This guide will show you how to set up your 'sys' install of Alpine as a Xen Dom0. You can start from either an existing standard install or install a new copy of Alpine with the Alpine Xen ISO.
Writing the medium
First, download Alpine's Xen install ISO, and either burn the ISO to a CD/DVD or write it to a USB storage device with the following command, where
3.12.0 should be replaced with the release number of your downloaded ISO. Replace
/dev/sdx with the drive letter of your USB device:
dd if=alpine-xen-3.12.0-x86_64.iso of=/dev/sdx
Boot from your CD or USB device, and type 'root' when prompted for a username. After you have logged in, run
setup-xen-dom0, then continue with a standard Alpine installation until you get to the prompt asking to choose your network card.
Select what will become your internet-facing interface, and when asked to bridge it type 'yes'. Then you can configure the networking settings of your bridge device,
br0, as you would have configured your internet-facing interface.
Continue with your installation to disk until you reach the 'reboot' prompt. There are a few more things to do before you can boot without errors:
# xen-hypervisor isn't installed by default with Xen so we must install it manually apk add xen-hypervisor apk add bridge
Now you can safely reboot after removing your install medium, making sure to pick the
Alpine Linux v3.12, with Xen 4.13.1 and Linux lts boot option in your GRUB menu. Replace 3.12 and 4.13.1 with your Linux and Xen version numbers, respectively.
After this, enable the Alpine community repository and install the firmware to be used for Xen's virtual machines:
apk add seabios ovmf
Now you are ready to configure GRUB.
First you must enable the Alpine community repository, then install Xen and the seabios (BIOS) and ovmf (UEFI) firmwares for its virtual machines.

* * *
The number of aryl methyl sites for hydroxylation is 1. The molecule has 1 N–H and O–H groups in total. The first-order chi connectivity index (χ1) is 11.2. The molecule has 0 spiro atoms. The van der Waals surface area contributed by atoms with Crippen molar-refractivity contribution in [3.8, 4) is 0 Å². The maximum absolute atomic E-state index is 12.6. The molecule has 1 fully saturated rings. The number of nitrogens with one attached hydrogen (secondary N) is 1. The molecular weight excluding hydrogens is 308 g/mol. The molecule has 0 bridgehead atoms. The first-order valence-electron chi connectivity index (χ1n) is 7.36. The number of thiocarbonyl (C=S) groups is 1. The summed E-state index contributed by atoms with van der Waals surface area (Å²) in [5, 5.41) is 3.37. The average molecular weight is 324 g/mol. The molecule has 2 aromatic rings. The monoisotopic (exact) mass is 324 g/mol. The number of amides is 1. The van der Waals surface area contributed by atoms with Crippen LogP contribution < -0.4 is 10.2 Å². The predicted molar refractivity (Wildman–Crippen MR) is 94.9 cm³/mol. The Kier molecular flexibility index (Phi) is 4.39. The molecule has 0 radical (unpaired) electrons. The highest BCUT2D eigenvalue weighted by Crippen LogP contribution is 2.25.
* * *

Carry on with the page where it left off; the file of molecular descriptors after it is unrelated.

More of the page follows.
# apk add xen xen-hypervisor seabios ovmf
This will install Xen Hypervisor, xl cli command and all the required packages. The next step is to modify your GRUB configuration to properly boot Xen.
The next step is to load the necessary kernel modules for Xen. We will add them to /etc/modules, so they will be loaded automatically on boot:
echo "xen-netback" >> /etc/modules echo "xen-blkback" >> /etc/modules echo "tun" >> /etc/modules
Then lastly we add the Xen daemons to the default runlevel.
rc-update add xenconsoled rc-update add xendomains rc-update add xenqemu rc-update add xenstored
Once running a Xen kernel, you will need to edit its command-line options and enable the setting of a default GRUB entry by inserting this at the bottom of
You can replace 1024M with the amount of memory you want to allocate to your Dom0 operating system. After that, you need to run the following:
grub-mkconfig -o /boot/grub/grub.cfg grub-set-default "$(grep ^menuentry /boot/grub/grub.cfg | grep Xen | cut -d \' -f 2 | head -1)"
That sets the default entry in GRUB to the first entry containing 'Xen'. Run this every time you upgrade Alpine or Xen.
If you plan to use more than 8 DomU's, you may need to increase the amount of loop-devices in your Dom0.
In Alpine Linux, you will need to add the max_loop option to the loop module, then add the loop module to your initramfs.
Start by populating
/etc/modprobe.d/loop.conf with the module options:
# touch /etc/modprobe.d/loop.conf # echo "options loop max_loop=32" > /etc/modprobe.d/loop.conf
Update initramfs to reflect the module options:
# mkinitfs # reboot